Reflections on the pained ballet of attachment to non-attachment, on remembering to forget.
I’ve been in my head lately, which is frankly uncommon. I’m feeling needy: over-invested in certain people’s approval and opinion of me. I want A_ to forgive me. I want E_ to like me. I want C_ to hire me. I want my meditation group to assure me of their unanimous, mutual devotion.
I joked to E_ that I felt like a crushing 13 year-old boy. She suggested that due to my PNSE, I don’t remember adolescent neediness accurately. She’s probably right. These days, I live in unwavering okayness. I let be what I cannot control. I allow events to take their course, even when they unfold in ways diametrically opposite my desires. I’m grateful to be here. But as my baseline affect sinks deeper into peace, relativity distorts and amplifies the negative valence of quotidian disturbances. Little, unexpected hang-ups can seem worse than they are.
In the case of my present distress, it’s clear to me that “shame about neediness” is more bothersome than the neediness, itself. At the origin of this discomfort is my personal enlightenment narrative, which births grievances like: “I thought I was over this, I thought I graduated? I’m free from the Juul, career- and capital- striving, from constant worry, from porn and pussy, but not this? Seriously? After all those hours on the cushion?” I suspect social neediness is the stickiest attachment of them all, being most foundational to the tribal creature’s survival. Sticking with the group has positive expected value. Outsourced approval assures us of our sanity. Accordingly, I’d do well to make time and space for infrequent bouts of shameful neediness in my personal ontology. They belong.
When I felt needy and ashamed as a teenager (primarily in dating situations), my mitigation strategy was straightforward: double down into performative non-neediness (which is, like, the ultimate form of neediness). Don’t text her back. Say something negative. Make plans with someone else. Unfortunately, these techniques are reliably effective at achieving their intended means (i.e get laid), while turning up the gain on the underlying issue.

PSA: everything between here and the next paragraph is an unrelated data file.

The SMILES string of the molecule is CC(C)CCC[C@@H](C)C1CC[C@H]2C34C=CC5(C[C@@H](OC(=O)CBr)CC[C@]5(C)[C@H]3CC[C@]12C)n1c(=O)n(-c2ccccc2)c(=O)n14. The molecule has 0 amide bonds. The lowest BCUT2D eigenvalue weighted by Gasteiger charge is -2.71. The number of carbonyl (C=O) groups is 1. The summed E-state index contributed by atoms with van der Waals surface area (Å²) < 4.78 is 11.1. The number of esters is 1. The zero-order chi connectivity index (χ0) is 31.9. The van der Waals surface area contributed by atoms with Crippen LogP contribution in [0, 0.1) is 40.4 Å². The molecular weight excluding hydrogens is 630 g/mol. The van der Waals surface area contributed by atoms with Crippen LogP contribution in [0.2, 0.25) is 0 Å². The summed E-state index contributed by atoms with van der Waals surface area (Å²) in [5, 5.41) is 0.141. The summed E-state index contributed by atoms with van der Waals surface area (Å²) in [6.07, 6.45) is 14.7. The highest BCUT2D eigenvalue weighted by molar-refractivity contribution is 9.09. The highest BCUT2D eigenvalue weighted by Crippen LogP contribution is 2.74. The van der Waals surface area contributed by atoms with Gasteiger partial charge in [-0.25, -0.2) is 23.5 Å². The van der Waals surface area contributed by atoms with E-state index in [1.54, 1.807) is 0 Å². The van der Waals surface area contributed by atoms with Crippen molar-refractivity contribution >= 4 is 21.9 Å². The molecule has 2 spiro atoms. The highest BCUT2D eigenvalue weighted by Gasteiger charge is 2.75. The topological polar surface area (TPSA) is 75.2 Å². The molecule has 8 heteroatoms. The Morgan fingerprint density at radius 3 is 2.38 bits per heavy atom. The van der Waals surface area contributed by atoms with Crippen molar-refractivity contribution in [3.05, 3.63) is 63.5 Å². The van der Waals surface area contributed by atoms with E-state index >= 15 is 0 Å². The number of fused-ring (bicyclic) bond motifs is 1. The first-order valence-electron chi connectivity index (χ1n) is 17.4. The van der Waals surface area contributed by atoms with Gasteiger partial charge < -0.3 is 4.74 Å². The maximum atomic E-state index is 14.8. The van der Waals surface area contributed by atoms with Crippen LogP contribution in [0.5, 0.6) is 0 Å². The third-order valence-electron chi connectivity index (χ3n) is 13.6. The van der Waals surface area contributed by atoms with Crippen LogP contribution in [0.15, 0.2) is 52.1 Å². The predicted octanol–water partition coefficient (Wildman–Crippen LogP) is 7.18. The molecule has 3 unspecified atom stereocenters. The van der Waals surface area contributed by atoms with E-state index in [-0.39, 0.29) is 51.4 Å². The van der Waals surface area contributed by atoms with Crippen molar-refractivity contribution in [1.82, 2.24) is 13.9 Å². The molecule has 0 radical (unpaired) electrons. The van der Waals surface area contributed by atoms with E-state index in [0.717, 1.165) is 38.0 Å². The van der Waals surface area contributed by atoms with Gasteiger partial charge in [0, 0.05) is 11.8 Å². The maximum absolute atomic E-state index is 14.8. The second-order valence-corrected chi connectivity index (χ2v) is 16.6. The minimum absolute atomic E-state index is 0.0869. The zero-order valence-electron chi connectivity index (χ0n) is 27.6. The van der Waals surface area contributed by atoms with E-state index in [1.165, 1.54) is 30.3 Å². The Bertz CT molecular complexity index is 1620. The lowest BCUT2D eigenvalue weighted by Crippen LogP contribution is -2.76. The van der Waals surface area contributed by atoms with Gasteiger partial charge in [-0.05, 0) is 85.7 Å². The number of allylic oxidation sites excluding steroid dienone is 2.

Nowadays, I’m a pinch wiser; I know that truly transcending my unwanted feelings is a matter of letting them be. Non-neediness is not “not having feelings of neediness.” My immediate response to said feelings nowadays? Throw the whole fucking McMindfulness arsenal at the issue: Separate the narrative from the somatic! Allow and gently examine the relevant body sensations! Debunk misperceptions, prevent their influence on behavior! Speak compassionately to yourself, goddamnit!
Alas, my nuanced meta-perception of shame-tangled neediness and the swift, ensuing psychodynamic interventions blur into an obsessive psychic crusade, a braided prong to unswallow. I’ve merely spawned more warring subpersonalities, a council of inner courtiers jockeying for supremacy. After much frustration, the interior politicking loses diplomatic guise. Inevitably, the mindly dancers, in steaming fits, admit their utter dysfunction, defeat. The problem solvers resign. Only then is liberation possible...
I’m reminded time and again that attachment transcendence begins not with metacognitive epiphany, nor patient acceptance, nor curious inquiry, nor compassionate self-talk. The true jumping off point is non-semantic, non-procedural: total abdication. Transcendence is predicated upon ultimate epistemological humility. It starts with “I don’t know.”
“I don’t know” isn’t a declaration, rather it’s a confession, an empty insight. When I’ve given up on the help-self action plan, the “mindful” interior arbitration, the present story, then the real inquiry begins. It is only when I am at peace with my unknowingness that I can begin to know.
Only then can I ask my favorite question: “What if this were a gift?What if I can assume nothing of this conscious-content other than its essential goodness?” If there is a panacea for psychic turbulence, it’s this question. It reliably transforms my mindset into something fresh: I really don’t have a clue what’s going on here, and that’s exciting; there’s probably an opportunity lurking. Now I can excavate, now I can discover.
My current upset has gifted me this reflection, this writing. It’s helped me unveil my own unveiling. Someday I will forget everything I know, everything and everyone I need. There I will find the center.
Persistent Non-Symbolic Experience, a kind-of-scientific term for garden-variety spiritual enlightenment.
I believe the modern progenitor of this particular tool is R. Glover. No More Mr. Nice Guy is required reading for (soft) western males born post-1990.